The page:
Lots of interest and many apposite points here, both in the article and in the comments. Both are focussed on the western environments and value-systems in which the community foundation model evolved. But the same conundrum occurs, in a different guise, in the very different socio-economic environments in which the movement is now emerging. In the Middle East (the corner I'm familiar with)the dichotomy is not 'social justice' vs 'business as usual', but 'philanthropy for development' vs 'philanthropy as a religious duty to succour the poor'. Reduced to their bones, though, they amount to the same thing: should philanthropy uphold or challenge the status quo? I've always seen the role and purpose of CFs as being one of brokerage between the two positions. We stand of necessity with a foot in both camps, and it is our specific function to interpret each side to the other and make them intelligible. A CF that plants itself squarely on one side or the other will betray its mission. The question is how overtly it can take this brokerage role. In the global north, working overtly for social justice may lose you some wealthy conservative donors. In parts of the global south it can land you in jail. We serve mutually incompatible constituencies - proponents of social change vs upholders of the status quo. All over the world, I suspect, people in CFs are deliberately muddying waters in order to satisfy them both at once. It's what we're good at, and if we leaned too far in either direction we'd stop being CFs and become something else. Whether that makes us healthy pragmatists or shocking hypocrites is, I guess, for others to judge....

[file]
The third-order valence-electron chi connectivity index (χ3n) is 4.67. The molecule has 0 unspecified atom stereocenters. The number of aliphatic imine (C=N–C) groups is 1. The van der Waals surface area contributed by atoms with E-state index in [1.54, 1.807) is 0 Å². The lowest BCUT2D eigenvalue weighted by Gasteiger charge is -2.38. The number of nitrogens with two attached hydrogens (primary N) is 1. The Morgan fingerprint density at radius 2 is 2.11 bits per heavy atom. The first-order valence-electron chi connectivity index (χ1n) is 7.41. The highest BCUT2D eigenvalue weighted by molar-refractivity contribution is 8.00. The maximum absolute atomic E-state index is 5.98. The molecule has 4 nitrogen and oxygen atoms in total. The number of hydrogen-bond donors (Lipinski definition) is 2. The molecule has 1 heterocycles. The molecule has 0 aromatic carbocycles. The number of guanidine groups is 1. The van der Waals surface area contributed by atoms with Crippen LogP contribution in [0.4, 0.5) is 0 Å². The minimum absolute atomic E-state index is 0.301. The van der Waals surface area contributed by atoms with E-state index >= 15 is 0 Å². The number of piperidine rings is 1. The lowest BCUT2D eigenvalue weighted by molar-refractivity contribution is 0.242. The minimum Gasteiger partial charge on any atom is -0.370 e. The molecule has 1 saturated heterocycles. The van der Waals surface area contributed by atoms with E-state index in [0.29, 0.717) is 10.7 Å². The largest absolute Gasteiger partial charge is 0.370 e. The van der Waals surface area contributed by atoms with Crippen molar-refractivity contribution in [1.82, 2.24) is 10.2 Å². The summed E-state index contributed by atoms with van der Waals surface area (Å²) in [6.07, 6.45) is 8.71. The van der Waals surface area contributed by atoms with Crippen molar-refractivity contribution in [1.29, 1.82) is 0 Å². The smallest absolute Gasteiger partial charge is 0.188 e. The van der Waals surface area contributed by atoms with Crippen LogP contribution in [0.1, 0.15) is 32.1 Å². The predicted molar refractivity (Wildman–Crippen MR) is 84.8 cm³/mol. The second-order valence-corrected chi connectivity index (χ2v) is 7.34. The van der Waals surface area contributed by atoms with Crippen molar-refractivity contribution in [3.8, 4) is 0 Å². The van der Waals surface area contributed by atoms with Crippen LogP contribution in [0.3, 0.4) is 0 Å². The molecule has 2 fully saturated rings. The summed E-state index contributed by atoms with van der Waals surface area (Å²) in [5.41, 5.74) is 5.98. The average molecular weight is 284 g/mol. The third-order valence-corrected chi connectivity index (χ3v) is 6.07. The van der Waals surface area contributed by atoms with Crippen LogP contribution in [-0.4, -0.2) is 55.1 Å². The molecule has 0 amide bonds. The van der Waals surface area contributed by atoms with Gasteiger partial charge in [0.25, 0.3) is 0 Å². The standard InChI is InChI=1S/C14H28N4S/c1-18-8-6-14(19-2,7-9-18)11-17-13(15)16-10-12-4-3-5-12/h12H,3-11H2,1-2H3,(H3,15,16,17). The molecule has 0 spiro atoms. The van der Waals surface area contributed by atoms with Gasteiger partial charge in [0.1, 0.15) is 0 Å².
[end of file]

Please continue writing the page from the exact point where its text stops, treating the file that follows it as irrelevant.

Wonderfully put. In the US context, challenging the status quo doesn't land you in jail because these challenges typically have little effect. Chomsky would argue that we're free to say whatever we please in a deeply indoctrinated society that has so thoroughly internalized the pieties of the market and of historical exceptionalism. As for the proper role of the community foundation, I like very much your metaphor of the interpreter. Is the interpreter supposed to have no feelings one way or the other about what he's being asked to interpret? Does he interpret ultimately for the sake of justice, or does it matter? I think it does matter, and that we cease to be a community foundation not when we side with justice, but when we fail to understand what living in community requires of us.

Devon Kearney

I guess the good news, to an extent, is that few respondents view the social justice subsector as weak or ineffective. And given that respondents also see social justice work as hard to measure, but not ineffective, perhaps there is a recognition of the value of long-term strategies that do not show immediate pay-off.

On the other hand, looking at the heavy concentration of 1s and 5s gives me pause: roughly equal numbers of respondents see "social justice" as too radical and social justice nonprofits as not ineffective. Though I recognize the fallacies in drawing this conclusion, is it possible that funding radical, effective work is a particularly scary combination?


We need to ask ourselves: When did basic fairness and decency become a radical notion? But you're right, there's some good news in this survey for proponents of social justice philantropy.

Gano Carnahan

I just heard that there is such a community foundation. This is not common in our country. What is know are private foundations. God bless to the philanthropist!

Duca Jackman

Yeah.Good luck!